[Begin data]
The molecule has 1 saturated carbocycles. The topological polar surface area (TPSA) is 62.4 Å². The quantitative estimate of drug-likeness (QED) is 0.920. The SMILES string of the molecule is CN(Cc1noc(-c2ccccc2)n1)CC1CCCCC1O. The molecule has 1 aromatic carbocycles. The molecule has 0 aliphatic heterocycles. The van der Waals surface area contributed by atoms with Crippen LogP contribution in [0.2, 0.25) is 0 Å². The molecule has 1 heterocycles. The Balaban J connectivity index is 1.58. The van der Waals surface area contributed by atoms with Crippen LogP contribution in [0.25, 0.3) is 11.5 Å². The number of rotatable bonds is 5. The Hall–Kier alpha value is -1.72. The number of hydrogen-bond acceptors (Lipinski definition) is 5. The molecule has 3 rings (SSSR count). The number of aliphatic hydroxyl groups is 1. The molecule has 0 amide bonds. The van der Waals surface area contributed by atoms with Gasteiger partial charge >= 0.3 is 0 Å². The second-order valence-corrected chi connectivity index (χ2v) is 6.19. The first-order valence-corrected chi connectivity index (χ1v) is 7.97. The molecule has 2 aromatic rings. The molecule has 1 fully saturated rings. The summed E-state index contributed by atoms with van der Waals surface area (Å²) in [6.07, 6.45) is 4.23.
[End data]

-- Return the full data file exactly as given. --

The molecule has 1 saturated carbocycles. The topological polar surface area (TPSA) is 62.4 Å². The quantitative estimate of drug-likeness (QED) is 0.920. The SMILES string of the molecule is CN(Cc1noc(-c2ccccc2)n1)CC1CCCCC1O. The molecule has 1 aromatic carbocycles. The molecule has 0 aliphatic heterocycles. The van der Waals surface area contributed by atoms with Crippen LogP contribution in [0.2, 0.25) is 0 Å². The molecule has 1 heterocycles. The Balaban J connectivity index is 1.58. The van der Waals surface area contributed by atoms with Crippen LogP contribution in [0.25, 0.3) is 11.5 Å². The number of rotatable bonds is 5. The Hall–Kier alpha value is -1.72. The number of hydrogen-bond acceptors (Lipinski definition) is 5. The molecule has 3 rings (SSSR count). The number of aliphatic hydroxyl groups is 1. The molecule has 0 amide bonds. The van der Waals surface area contributed by atoms with Gasteiger partial charge >= 0.3 is 0 Å². The second-order valence-corrected chi connectivity index (χ2v) is 6.19. The first-order valence-corrected chi connectivity index (χ1v) is 7.97. The molecule has 2 aromatic rings. The molecule has 1 fully saturated rings. The summed E-state index contributed by atoms with van der Waals surface area (Å²) in [6.07, 6.45) is 4.23.